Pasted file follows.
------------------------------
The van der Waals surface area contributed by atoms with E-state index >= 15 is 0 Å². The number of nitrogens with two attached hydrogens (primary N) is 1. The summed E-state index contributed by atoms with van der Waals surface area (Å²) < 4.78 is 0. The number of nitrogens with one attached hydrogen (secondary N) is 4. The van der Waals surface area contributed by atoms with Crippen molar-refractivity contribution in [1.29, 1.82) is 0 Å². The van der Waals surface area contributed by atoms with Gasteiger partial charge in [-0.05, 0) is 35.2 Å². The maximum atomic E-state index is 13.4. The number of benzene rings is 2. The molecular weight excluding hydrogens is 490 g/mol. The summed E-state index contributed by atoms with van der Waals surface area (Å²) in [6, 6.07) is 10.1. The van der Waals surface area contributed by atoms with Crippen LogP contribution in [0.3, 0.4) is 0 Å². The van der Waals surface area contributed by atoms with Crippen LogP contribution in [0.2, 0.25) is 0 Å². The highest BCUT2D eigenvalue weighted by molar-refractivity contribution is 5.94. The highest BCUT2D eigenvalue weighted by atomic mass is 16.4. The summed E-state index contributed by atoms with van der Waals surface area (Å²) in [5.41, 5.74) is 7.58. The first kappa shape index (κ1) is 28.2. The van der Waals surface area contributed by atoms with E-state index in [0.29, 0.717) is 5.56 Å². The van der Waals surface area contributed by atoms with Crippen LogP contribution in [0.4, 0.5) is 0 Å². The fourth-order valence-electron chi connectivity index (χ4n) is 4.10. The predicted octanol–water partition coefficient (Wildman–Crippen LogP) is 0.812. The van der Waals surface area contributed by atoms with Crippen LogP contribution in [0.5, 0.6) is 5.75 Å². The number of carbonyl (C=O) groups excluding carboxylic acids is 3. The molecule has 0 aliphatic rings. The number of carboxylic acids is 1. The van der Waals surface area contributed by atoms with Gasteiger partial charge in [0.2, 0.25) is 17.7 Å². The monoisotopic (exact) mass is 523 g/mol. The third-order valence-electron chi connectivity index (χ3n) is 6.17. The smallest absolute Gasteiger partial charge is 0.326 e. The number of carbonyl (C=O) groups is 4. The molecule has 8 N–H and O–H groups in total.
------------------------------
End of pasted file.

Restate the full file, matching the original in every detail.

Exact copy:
The van der Waals surface area contributed by atoms with E-state index >= 15 is 0 Å². The number of nitrogens with two attached hydrogens (primary N) is 1. The summed E-state index contributed by atoms with van der Waals surface area (Å²) < 4.78 is 0. The number of nitrogens with one attached hydrogen (secondary N) is 4. The van der Waals surface area contributed by atoms with Crippen molar-refractivity contribution in [1.29, 1.82) is 0 Å². The van der Waals surface area contributed by atoms with Gasteiger partial charge in [-0.05, 0) is 35.2 Å². The maximum atomic E-state index is 13.4. The number of benzene rings is 2. The molecular weight excluding hydrogens is 490 g/mol. The summed E-state index contributed by atoms with van der Waals surface area (Å²) in [6, 6.07) is 10.1. The van der Waals surface area contributed by atoms with Crippen LogP contribution in [0.3, 0.4) is 0 Å². The van der Waals surface area contributed by atoms with Crippen LogP contribution in [0.2, 0.25) is 0 Å². The highest BCUT2D eigenvalue weighted by molar-refractivity contribution is 5.94. The highest BCUT2D eigenvalue weighted by atomic mass is 16.4. The summed E-state index contributed by atoms with van der Waals surface area (Å²) in [5.41, 5.74) is 7.58. The first kappa shape index (κ1) is 28.2. The van der Waals surface area contributed by atoms with E-state index in [0.29, 0.717) is 5.56 Å². The van der Waals surface area contributed by atoms with Crippen LogP contribution in [0.4, 0.5) is 0 Å². The fourth-order valence-electron chi connectivity index (χ4n) is 4.10. The predicted octanol–water partition coefficient (Wildman–Crippen LogP) is 0.812. The van der Waals surface area contributed by atoms with Crippen LogP contribution in [0.5, 0.6) is 5.75 Å². The number of carbonyl (C=O) groups excluding carboxylic acids is 3. The molecule has 0 aliphatic rings. The number of carboxylic acids is 1. The van der Waals surface area contributed by atoms with Gasteiger partial charge in [0.2, 0.25) is 17.7 Å². The monoisotopic (exact) mass is 523 g/mol. The third-order valence-electron chi connectivity index (χ3n) is 6.17. The smallest absolute Gasteiger partial charge is 0.326 e. The number of carbonyl (C=O) groups is 4. The molecule has 8 N–H and O–H groups in total.